If you sell river cruising in Southeast Asia and Haimark Ltd is not on your radar, then read on because this is one company you are going to want to be dialing up if you have clients interested in taking a voyage on Southeast Asia’s most mesmerizing rivers—the Mekong through Cambodia and Vietnam and the Irrawaddy in Burma—plus the Ganges in India.
Our editor-in-chief, Paloma Villaverde de Rico, had a chance to speak with Tom Markwell, the managing partner, sales & marketing, for Haimark Ltd. Markwell spoke about the launch of the company, including the company’s first ship, the Mekong Navigator, which will set sail on the Mekong in September 2014, and about how Haimark differentiates itself from the other companies selling river cruise itineraries in Southeast Asia.
Paloma Villaverde de Rico: Tell me a little bit about Haimark Ltd.
Tom Markwell: For a few years we [the partners who founded Haimark] were with Pandaw River [a river cruise company that sails on rivers throughout Southeast Asia], but then we left Pandaw, and since then we’ve been handling land arrangements for mainline U.S. tour operators, operating river cruise programs in Southeast Asia for Uniworld, Avalon. Then we just took off with regard to this river product, so ultimately by the end of 2015, we’ll have five vessels in Southeast Asia. We have three under construction right now, and another two that are pending contract that look like they are fairly firm; those will be deployed January 2015. Mekong Navigator is the first of our vessels to deploy, in September 2014.
PVR: What unique aspects does Haimark bring to the Asia river cruising landscape?
TM: Five years ago in Southeast Asia, things started out in a very expeditionary form. It was still rough and rugged and you were on the cutting edge, and now all of the mainline U.S. operators are there, so the product on the Mekong has really matured. The expectations of travelers on the Mekong are very similar to the expectations they have on European vessels. So what sets us apart from the bulk of the other companies operating on the Mekong is that we’ve really matched those European services.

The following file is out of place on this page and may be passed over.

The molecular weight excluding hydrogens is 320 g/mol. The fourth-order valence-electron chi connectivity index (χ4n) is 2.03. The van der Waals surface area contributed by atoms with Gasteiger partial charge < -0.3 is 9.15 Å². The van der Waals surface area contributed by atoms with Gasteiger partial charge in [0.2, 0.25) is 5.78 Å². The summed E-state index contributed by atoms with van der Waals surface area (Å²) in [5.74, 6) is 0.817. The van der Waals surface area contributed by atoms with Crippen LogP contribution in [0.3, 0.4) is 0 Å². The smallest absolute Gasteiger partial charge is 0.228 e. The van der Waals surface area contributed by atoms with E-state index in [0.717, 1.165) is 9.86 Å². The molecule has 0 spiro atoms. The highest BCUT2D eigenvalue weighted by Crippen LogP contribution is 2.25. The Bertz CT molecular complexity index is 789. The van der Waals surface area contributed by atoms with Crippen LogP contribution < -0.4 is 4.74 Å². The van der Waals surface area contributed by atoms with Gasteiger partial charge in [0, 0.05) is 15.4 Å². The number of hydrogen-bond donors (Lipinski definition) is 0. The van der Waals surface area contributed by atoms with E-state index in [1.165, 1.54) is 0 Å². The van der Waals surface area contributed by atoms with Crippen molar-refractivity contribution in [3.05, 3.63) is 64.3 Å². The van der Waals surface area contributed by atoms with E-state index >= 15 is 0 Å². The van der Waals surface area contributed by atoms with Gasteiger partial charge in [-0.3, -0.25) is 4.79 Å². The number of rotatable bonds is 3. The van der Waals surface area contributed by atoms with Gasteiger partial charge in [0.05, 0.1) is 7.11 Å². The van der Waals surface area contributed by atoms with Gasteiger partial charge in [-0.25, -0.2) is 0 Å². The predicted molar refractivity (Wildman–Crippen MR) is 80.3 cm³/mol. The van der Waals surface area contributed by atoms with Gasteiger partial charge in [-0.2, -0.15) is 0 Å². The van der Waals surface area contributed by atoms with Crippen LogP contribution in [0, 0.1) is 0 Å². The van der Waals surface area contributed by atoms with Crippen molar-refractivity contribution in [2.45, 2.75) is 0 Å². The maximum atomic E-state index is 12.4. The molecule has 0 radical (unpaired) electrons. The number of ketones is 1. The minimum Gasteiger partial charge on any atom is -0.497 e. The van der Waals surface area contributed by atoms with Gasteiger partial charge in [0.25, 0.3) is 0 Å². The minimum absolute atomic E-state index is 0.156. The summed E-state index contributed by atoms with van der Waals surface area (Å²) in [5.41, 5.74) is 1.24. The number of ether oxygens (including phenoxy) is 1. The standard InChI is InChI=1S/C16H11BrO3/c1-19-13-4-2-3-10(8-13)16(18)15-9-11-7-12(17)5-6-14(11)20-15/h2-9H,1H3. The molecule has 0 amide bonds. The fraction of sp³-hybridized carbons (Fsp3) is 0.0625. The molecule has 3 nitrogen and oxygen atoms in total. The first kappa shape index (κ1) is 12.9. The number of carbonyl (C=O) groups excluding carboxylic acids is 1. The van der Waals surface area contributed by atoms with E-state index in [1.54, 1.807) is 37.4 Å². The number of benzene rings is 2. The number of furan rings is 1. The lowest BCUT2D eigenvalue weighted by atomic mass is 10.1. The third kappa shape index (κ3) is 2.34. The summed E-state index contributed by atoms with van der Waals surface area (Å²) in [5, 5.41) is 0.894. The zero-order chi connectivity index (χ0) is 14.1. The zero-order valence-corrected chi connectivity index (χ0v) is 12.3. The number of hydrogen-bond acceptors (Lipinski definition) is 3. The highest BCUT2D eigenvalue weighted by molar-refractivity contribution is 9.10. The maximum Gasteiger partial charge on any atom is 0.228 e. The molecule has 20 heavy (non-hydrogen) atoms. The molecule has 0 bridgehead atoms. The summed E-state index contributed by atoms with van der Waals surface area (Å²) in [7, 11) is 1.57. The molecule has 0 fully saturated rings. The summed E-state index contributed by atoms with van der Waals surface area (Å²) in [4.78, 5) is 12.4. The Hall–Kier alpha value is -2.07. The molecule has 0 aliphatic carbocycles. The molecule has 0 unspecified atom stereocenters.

PVR: The Mekong Navigator looks stunning.
TM: It’s a great ship because a lot of people who are putting ships on the Mekong, they want it to look like a European product, but we want it to look like we belong on the Mekong River, although we want to provide the same service standards offered on European rivers. It’s a good marriage, because right now you have very European-style ships coming on to the river and they look out of place, they look awkward. So the Mekong Navigator offers a French colonial look, which makes sense considering that Vietnam and Cambodia were French colonies. We’ve kept that flavor and that’s a very romantic flavor that people usually anticipate when traveling to these destinations. So we wanted to embody that and then bring on all these comforts that they would expect from a product on the Rhine or the Danube.
PVR: Can you elaborate on the amenities, etc.
TM: The reason we’ve coined this an all-suite vessel is because when you look at the average sq. footage in the European product, you are probably looking at them averaging around 170 sq. ft. in a standard cabin. Our lead-in cabins start at 258 sq. ft. and they go all the way to 545 sq. ft., so these cabins are huge for a river product. The square footage is the first thing we want to highlight because that gives people so much more living space than what they are accustomed to on the Mekong. Beyond that, look at the amenities such as 500 thread-count sheets, a pillow menu with seven different types of pillows…when you come into your cabin there’s fresh fruit, fresh flowers, the whole ship is wireless. All of these things play into elevating the experience that guests can encounter on a river in Southeast Asia.
PVR: What are the average rates?
TM: The lead-in rate for 2014 for the 258-sq.-ft. cabin is $1,998 per person. We are about $800 less pp on average than let’s say an AMA product. I think the important thing on any river product as it matures and as there is competition, it’s one thing to provide quality product, but the other thing is how much is it costing the client and are they getting value in return for their dollar. So we’ve been very careful not only to manage our lead-in price, but also the step-ups between categories, making sure that if the superior is not available and your clients have to book the Vista category, that we are not going to jump up $1,000 pp. We are only going up $400. We feel very good about our price points.